In Meiro Koizumi's three-channel video installation, The Angels of Testimony (2019), the central frame features an interview with Hajime Kondo about his time as a solider of the Imperial Japanese Army during the Second Sino-Japanese War. The conversation centres on war crimes perpetrated in China, including the beheading of Chinese prisoners for...
Diana Campbell Betancourt is a curator working predominantly across South and Southeast Asia. Since 2013 she has been the founding artistic director of the Samdani Art Foundation and chief curator of the Dhaka Art Summit in Dhaka, Bangladesh, a transnational art event that has grown in size and scale ever since its first edition in 2012. Backed by...
China, home to 802 million internet users, is subject to sophisticated online censorship. This shrouded state of affairs, unsurprisingly perhaps, serves to reinforce stereotypes around conformity elsewhere. Any realm, digital or otherwise, subject to such strict scrutiny must necessarily be bland and uncritical, right? I was mulling over such...
Andrew Kreps Gallery is pleased to announce Previously..., an exhibition of new work by Liz Magor (b. 1948, Winnipeg, Canada), the artist's first with the gallery.Liz Magor's work finds its center in the peripheral, often replicating the overlooked trappings of daily life and re-presenting them in new contexts. Activated by an interest in the covert, these constructions blur the lines between reality, imagination, and simulation. Creating new and expanded associations, Magor simultaneously draws attention to the objects' original intentions to satisfy our need for protection, comfort, and affirmation.
The exhibition's title suggests an ongoing narrative - each day presents a new episode of object management that runs quietly parallel to our larger dramas. The things we assemble are quickly swapped out as their allure fades due to changes in fashion, as well as their own material deterioration; their value consistently tied to their role in our emotional lives. In an act of reversal, Magor's sculptures suggest the agency of objects, not defined by a relationship to their owners but through the possibility of objects acknowledging each other. The latent influence of these banal, discarded, sentimental and worn belongings is now activated, rescued and resuscitated, relegating Magor's efforts to the sculptural replication of materials such as cardboard and packaging material, which now serve as platforms and plinths.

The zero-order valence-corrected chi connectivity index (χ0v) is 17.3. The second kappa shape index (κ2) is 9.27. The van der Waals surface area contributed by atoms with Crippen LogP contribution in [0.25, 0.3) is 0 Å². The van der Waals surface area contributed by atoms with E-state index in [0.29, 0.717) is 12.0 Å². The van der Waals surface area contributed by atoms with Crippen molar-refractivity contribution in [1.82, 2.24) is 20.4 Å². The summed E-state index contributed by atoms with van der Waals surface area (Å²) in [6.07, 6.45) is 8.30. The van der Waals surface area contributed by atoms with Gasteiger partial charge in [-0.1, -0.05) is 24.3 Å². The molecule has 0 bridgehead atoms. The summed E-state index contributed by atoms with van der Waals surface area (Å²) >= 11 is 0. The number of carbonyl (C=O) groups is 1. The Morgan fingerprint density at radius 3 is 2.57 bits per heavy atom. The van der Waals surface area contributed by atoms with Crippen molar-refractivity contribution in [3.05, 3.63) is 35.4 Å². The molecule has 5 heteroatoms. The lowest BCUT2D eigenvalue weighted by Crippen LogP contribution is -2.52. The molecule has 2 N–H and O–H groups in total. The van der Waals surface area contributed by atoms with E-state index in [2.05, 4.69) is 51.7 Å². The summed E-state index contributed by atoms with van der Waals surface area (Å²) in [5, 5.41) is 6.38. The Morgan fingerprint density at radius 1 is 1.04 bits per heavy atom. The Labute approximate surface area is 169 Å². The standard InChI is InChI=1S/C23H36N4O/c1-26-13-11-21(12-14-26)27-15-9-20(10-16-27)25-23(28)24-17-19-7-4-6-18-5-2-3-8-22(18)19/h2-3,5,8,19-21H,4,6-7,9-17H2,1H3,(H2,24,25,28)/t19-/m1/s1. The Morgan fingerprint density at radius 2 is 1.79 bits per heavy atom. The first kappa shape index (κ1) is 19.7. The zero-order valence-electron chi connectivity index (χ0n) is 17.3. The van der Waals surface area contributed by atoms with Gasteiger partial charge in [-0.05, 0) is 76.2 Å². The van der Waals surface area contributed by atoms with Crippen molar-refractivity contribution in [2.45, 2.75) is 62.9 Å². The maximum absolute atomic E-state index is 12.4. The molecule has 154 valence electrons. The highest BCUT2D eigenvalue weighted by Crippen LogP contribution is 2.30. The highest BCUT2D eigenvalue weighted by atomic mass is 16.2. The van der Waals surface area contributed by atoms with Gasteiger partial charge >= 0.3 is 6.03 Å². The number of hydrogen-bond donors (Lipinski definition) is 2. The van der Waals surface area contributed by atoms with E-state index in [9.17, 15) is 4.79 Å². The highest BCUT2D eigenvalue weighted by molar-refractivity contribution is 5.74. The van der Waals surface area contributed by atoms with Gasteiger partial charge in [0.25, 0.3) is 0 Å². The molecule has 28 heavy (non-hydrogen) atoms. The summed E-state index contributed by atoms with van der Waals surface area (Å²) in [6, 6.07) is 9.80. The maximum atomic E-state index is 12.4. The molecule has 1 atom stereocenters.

On the floor, four large flattened pieces of cardboard cast in pigmented gypsum become stages for affiliations of ceramic objects, trinkets, and textiles. Forming fragmentary narrative excerpts with no specific past or future, these momentos are assigned roles of protection for the others, whose prior existence depended on the fleeting interest of their owners. In this moment of respite the objects entertain their concern for each other, their focus momentarily turned away from our world.
In other works, the cardboard assumes volume, making a plinth or a shelf from which things are falling. Here, cartoonish figures tend toward heroism, with their limbs clutching the tops of the boxes as they maintain a tenuous grasp on items of worn clothing. Functioning as protagonists, the figures within these works are vigilant and steadfast, resisting the inevitability of dispersal, damage, and obsolescence.
Two wall-mounted sculptures continue a body of work incorporating damaged and discarded wool blankets. In these works, Magor continues the marks left from their previous lives protecting machinery in a toolshed with materials found within this context; oil-based wood stains, lubricants, marine paint, and rust. By way of her attention, the blankets assume a new self-assurance, simultaneously referencing and enlarging their origin. Hung on the wall and covered with folded acrylic boxes, these sculptures reiterate the protective impulse that unites all the works in the exhibition, as each sculpture leads a sustained struggle against the forces of change, gravity and time that will eventually pull them apart.
Liz Magor lives and works in Vancouver. In 2017, Magor's work was the subject of traveling survey at the Kunstverein in Hamburg, Hamburg and Migros Museum, Zurich, and opening at MAMAC, Nice on November 17. Other recent solo exhibitions of her work include: Centre d'art contemporain d'Ivry - le Crédac, Paris, 2016, Musée d'art Contemporain de Montréal, Montreal, 2016, the Art Gallery of Ontario, Toronto, 2015, Peep-hole, Milan, 2015, Presentation House Gallery, Vancouver, 2014, and Triangle France, Marseilles, 2013. In addition, she has had solo exhibitions at Henry Art Gallery, Seattle, 2008, the Power Plant, Toronto, 2003 and the Vancouver Art Gallery, 2002. Magor participated in Documenta 8, Kassel (1987) and the 41st Venice Biennale, Venice (1984).
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